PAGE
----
In Attainment of gross motor milestones in children with Down syndrome in Kosovo – developmental perspective, Bequj, Jusaj, and Živkovi? (2017) found that the motor developmental sequence of children with DS is the same as children with TD; however, there is a delay in skill acquisition. This delay increases as the complexity of the skills increase. They attribute this increase in delay partially to “…the pathophysiological process in the cerebellum, change in its size, and disorders in central nervous system maturation, observed in children with DS notably after the 6th month of life.” (Bequj, Jusaj, and Živkovi?, 2017, p. 195). Another factor addressed in their article is the negative impact that ill health has on motor development in both DS and TD populations (Bequj, Jusaj, and Živkovi?, 2017). Children with DS commonly have multiple ongoing health issues to complicate their already difficult development (Bequj, Jusaj, and Živkovi?, 2017). The most interesting finding of this study was that physical therapy did not affect sooner motor development. Instead they suggest more research should be done regarding the value of physical therapy for more efficient motor skills to decrease compensatory movements which could cause additional orthopedic problems if left untreated (Bequj, Jusaj, and Živkovi?, 2017).
Frank and Esbensen (2015) help to produce some normal expectations for developmental milestone accomplishments among children with DS (Frank & Esbensen, 2015). Individuals with DS accomplish the same basic motor skill as those with TD (Frank & Esbensen, 2015). The difference increases as the age of the individual and complexity of the skills increase (Frank & Esbensen, 2015). The development of motor skills for individuals with DS is no different in the order of mastery and skills that are learned. It is just delayed, and the delay increases with age (Frank & Esbensen, 2015). Gross motor skills are less delayed than fine motor skills (Frank & Esbensen, 2015). There are well known age ranges for typical developing children (Frank & Esbensen, 2015). However, the age ranges for DS individuals are not as universally defined. In their research, Frank and Esbensen use the Bayley-3 assessment tool and parental observation to establish an age range of accomplishment for fine motor and self-care development for individuals with DS (see Table 1). This study establishes a much-needed guideline for care providers to structure therapy and evaluate development in self-care for maximal potential of independence.
Table 1. Fine motor and self-care milestones for individuals with Down syndrome
Note. Comparison of fine motor skills between TD children and DS children. Reprinted from “Fine motor and self-care milestones for individuals with Down syndrome using a retrospective Chart Review,” by K. Frank and A. J. Esbensen, 2015, Journal of Intellectual Disability Research, 59, p. 724. Copyright 2014 by the MENCAP and International Association of the Scientific Study of Intellectual and Developmental Disabilities and John Wiley & Sons Ltd. Adapted with permission.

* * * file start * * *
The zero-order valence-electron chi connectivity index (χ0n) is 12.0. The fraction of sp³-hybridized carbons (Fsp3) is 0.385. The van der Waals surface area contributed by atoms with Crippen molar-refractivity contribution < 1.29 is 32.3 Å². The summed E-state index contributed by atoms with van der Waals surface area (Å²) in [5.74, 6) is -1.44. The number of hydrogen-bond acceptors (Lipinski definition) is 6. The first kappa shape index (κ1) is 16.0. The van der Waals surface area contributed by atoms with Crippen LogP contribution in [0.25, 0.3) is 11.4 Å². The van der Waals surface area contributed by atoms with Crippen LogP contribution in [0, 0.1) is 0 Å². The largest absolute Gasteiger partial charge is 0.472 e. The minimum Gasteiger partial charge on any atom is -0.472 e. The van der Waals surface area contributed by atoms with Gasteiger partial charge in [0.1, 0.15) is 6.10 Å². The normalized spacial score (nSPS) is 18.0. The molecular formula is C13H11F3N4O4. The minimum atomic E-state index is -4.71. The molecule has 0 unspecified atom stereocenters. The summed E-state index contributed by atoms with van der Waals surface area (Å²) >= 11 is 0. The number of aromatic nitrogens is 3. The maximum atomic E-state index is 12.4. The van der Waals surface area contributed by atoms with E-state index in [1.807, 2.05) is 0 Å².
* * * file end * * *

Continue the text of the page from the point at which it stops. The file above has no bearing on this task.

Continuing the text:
Tudella, Pereira, Basso, and Savelsbergh (2011) studied the influence of postural body position in 3-12-month-old infants with DS. The purpose of this study was to identify a time frame for motor skill acquisition in the prone, supine, sitting, and standing positions for infants with DS (Tudella, Pereira, Basso, and Savelsbergh, 2011). They found that antigravitational postural body position motor skills were the most difficult and the delay of developmental acquisition increased (Tudella, Pereira, Basso, and Savelsbergh, 2011). This difficulty in antigravitational motor skills is caused by hypotonia, ligamentous laxity, and balance defects (Tudella, Pereira, Basso, and Savelsbergh, 2011). They concluded that intervention (physiotherapy) would reduce the delay of motor development compared to children with TD (Tudella, Pereira, Basso, and Savelsbergh, 2011). However, there was no comparison of DS infants without intervention in this study. A comparison of DS infants without intervention would give greater validity to their conclusion.
Popa & Dobrescu (2017), found that physical therapy (PT), in the form of exercise focused on muscle strength, can help improve balance and coordination in individuals with DS. This study looked at improvement of motor skills after the motor skill was acquired. They took children 6-13 years old evaluated their gross motor development with anamnesis and the Gross Motor Function Measure (GMFM) (Popa & Dobrescu, 2017). Then, they worked for one and a half years on exercise and followed up with re-evaluation (Popa & Dobrescu, 2017). The GMFM scores doubled after the PT (Popa & Dobrescu, 2017). It was concluded that physical therapy can significantly help children with DS after gross motor skills are already acquired (Popa & Dobrescu, 2017). This is different than other studies which focus on PT helping accomplish developmental milestones and the majority of these developmental milestones need to be acquired to participate in the exercise. Therefore, PT will increase muscle strength which will help children with DS to perform daily activities with more ease and precision.
In Comparative study: Parameters of gait in Down syndrome versus matched obese and healthy children, Elshemy looks at the influence of obesity on the spatiotemporal parameters of gait (2012). He found that there are significant differences in the gaits in each of the following categories: genetically obese children with DS, non-genetically obese children, and healthy (not obese) children (Elshemy, 2012). The children with DS had the slowest and most impaired gait (Elshemy, 2012). He found that the differences that obesity made in gait was exacerbated with the other conditions common to DS (Elshemy, 2012). In conclusion, Elshemy recommends obese and DS patients need rehabilitation and exercise to improve daily function and quality of life (2012).